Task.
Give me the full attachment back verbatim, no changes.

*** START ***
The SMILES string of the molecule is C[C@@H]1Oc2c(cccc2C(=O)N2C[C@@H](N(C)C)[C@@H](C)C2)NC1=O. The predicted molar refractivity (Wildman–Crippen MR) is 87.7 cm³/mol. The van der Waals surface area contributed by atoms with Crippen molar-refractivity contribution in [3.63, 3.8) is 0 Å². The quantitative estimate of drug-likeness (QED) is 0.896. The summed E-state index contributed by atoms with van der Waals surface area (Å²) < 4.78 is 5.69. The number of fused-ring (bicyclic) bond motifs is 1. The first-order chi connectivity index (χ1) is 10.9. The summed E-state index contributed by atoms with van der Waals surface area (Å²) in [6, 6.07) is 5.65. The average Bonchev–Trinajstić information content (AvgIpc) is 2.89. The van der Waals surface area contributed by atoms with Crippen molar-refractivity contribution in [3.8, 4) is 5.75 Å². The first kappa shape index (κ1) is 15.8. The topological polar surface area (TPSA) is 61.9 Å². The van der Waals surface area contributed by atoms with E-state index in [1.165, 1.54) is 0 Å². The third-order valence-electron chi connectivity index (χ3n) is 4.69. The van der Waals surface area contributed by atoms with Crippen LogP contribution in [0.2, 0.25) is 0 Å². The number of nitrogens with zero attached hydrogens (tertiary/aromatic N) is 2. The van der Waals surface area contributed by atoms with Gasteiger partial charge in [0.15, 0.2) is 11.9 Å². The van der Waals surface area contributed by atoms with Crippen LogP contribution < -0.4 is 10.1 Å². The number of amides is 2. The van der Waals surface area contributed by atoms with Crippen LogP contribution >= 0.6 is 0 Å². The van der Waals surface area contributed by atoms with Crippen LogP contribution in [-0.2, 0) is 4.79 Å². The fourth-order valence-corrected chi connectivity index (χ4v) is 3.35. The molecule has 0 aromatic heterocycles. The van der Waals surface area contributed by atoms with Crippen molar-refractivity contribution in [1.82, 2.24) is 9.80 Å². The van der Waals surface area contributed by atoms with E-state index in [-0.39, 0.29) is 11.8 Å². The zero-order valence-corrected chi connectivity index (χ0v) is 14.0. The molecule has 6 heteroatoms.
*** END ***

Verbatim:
The SMILES string of the molecule is C[C@@H]1Oc2c(cccc2C(=O)N2C[C@@H](N(C)C)[C@@H](C)C2)NC1=O. The predicted molar refractivity (Wildman–Crippen MR) is 87.7 cm³/mol. The van der Waals surface area contributed by atoms with Crippen molar-refractivity contribution in [3.63, 3.8) is 0 Å². The quantitative estimate of drug-likeness (QED) is 0.896. The summed E-state index contributed by atoms with van der Waals surface area (Å²) < 4.78 is 5.69. The number of fused-ring (bicyclic) bond motifs is 1. The first-order chi connectivity index (χ1) is 10.9. The summed E-state index contributed by atoms with van der Waals surface area (Å²) in [6, 6.07) is 5.65. The average Bonchev–Trinajstić information content (AvgIpc) is 2.89. The van der Waals surface area contributed by atoms with Crippen molar-refractivity contribution in [3.8, 4) is 5.75 Å². The first kappa shape index (κ1) is 15.8. The topological polar surface area (TPSA) is 61.9 Å². The van der Waals surface area contributed by atoms with E-state index in [1.165, 1.54) is 0 Å². The third-order valence-electron chi connectivity index (χ3n) is 4.69. The van der Waals surface area contributed by atoms with Crippen LogP contribution in [0.2, 0.25) is 0 Å². The number of nitrogens with zero attached hydrogens (tertiary/aromatic N) is 2. The van der Waals surface area contributed by atoms with Gasteiger partial charge in [0.15, 0.2) is 11.9 Å². The van der Waals surface area contributed by atoms with Crippen LogP contribution < -0.4 is 10.1 Å². The number of amides is 2. The van der Waals surface area contributed by atoms with Crippen LogP contribution >= 0.6 is 0 Å². The van der Waals surface area contributed by atoms with Crippen LogP contribution in [-0.2, 0) is 4.79 Å². The fourth-order valence-corrected chi connectivity index (χ4v) is 3.35. The molecule has 0 aromatic heterocycles. The van der Waals surface area contributed by atoms with Crippen molar-refractivity contribution in [1.82, 2.24) is 9.80 Å². The van der Waals surface area contributed by atoms with E-state index in [-0.39, 0.29) is 11.8 Å². The zero-order valence-corrected chi connectivity index (χ0v) is 14.0. The molecule has 6 heteroatoms.